With the mapping of the estimated route of the Kansas leg of the Keystone XL, the Keystone Mapping Project (KMP) is able to offer a complete interactive map of the entire U.S. Keystone XL route from the Canadian border to the Gulf of Mexico.
Download: Keystone XL Kansas Cushing Extension (274 kb) »»
The Kansas leg of the Keystone XL is officially known as the Keystone-Cushing Extension. The Cushing Extension was completed in February of 2011 as Phase Two of the larger Keystone Pipeline project. Extending 300 miles from Steele City, Nebraska to Cushing, Oklahoma, the Cushing Extension was designed to connect two pipelines from Hardisty, Alberta – the Keystone and the Keystone XL – to Gulf Coast pipelines terminating at oil refineries in Houston and Port Arthur, Texas. The Keystone XL itself was Phase Three of the larger Keystone Pipeline project and originally consisted of two pipelines, the first beginning at Hardisty, Alberta, running through Morgan and Baker, Montana, and meeting the Cushing Extension at Steele City, Nebraska, and the second traveling south from the Cushing Extension in Kansas to Gulf Coast refineries. The Gulf Coast pipelines were later spun off as a separate phase, the Gulf Coast Extension. Only the Keystone XL Pipeline (now Phase Four) from the Canadian border to Steele City, Nebraska remains unbuilt.
With the aid of publicly available aerial photography I have approximated the Cushing Extension route, thereby completing the mapping of the entire Keystone XL Pipeline route from the Canadian-Montana border to Port Arthur, Texas. I am presenting this map on the KMP as a separate add-on map as the Cushing Extension was never part of the Keystone XL environmental reports as commissioned by the Department of State (DoS), including the Final Environmental Impact Statement (FEIS), the Supplementary Environmental Impact Statement (SEIS), and the Final Supplemental Environmental Impact Statement (FSEIS). These reports and their lack of essential mapping data are the primary focus of the KMP’s mapping efforts. Unlike the other maps that comprise this project, the Cushing Extension map remains unofficial as it was not sourced from state, Federal, or company documentation.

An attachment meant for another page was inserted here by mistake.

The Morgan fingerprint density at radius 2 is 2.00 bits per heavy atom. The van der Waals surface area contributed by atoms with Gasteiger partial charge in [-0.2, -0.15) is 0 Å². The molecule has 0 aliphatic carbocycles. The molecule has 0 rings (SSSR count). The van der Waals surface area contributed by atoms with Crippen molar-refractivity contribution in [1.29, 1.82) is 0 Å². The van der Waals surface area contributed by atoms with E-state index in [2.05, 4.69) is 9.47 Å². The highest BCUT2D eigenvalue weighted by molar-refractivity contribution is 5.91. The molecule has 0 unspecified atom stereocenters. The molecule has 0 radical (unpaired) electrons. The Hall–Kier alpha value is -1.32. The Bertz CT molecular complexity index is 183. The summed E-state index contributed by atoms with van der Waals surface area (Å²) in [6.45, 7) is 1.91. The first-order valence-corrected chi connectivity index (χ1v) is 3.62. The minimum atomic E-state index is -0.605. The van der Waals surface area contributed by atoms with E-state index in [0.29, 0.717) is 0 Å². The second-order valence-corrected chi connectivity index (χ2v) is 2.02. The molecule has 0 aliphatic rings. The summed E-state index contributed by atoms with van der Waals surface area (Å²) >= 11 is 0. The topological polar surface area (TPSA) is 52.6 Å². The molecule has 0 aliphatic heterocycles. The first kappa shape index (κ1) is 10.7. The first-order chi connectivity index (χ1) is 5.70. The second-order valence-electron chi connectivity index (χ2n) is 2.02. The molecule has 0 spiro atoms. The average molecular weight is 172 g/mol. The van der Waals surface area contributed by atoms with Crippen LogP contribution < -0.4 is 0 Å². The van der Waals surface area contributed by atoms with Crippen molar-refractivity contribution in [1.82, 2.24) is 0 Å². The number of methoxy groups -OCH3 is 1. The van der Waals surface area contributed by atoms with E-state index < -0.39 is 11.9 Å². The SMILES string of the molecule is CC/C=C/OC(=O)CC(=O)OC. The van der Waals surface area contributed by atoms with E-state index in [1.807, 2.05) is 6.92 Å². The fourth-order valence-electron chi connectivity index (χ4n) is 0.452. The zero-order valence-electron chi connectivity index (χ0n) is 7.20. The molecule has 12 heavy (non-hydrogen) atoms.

For Kansans concerned about the particular hazards posed by the transport of tar sands oil, also known as diluted bitumen, the orphaned EIS status of the Cushing Extension remains controversial. This route was not subject to the same level of environmental review as either of the two larger pipeline projects that it is part of – the Keystone and the Keystone XL.
To some degree, all the maps posted on this site are,in effect, unofficial as it cannot be confirmed if their milepost marker data is the same as referenced in the FEIS, SEIS, and FSEIS. This means that the KMP maps, while the most complete Keystone XL maps available to the public, cannot be correlated with the DoS’ official environmental impact reports and, thus, the reports cannot be properly evaluated for environmental impacts.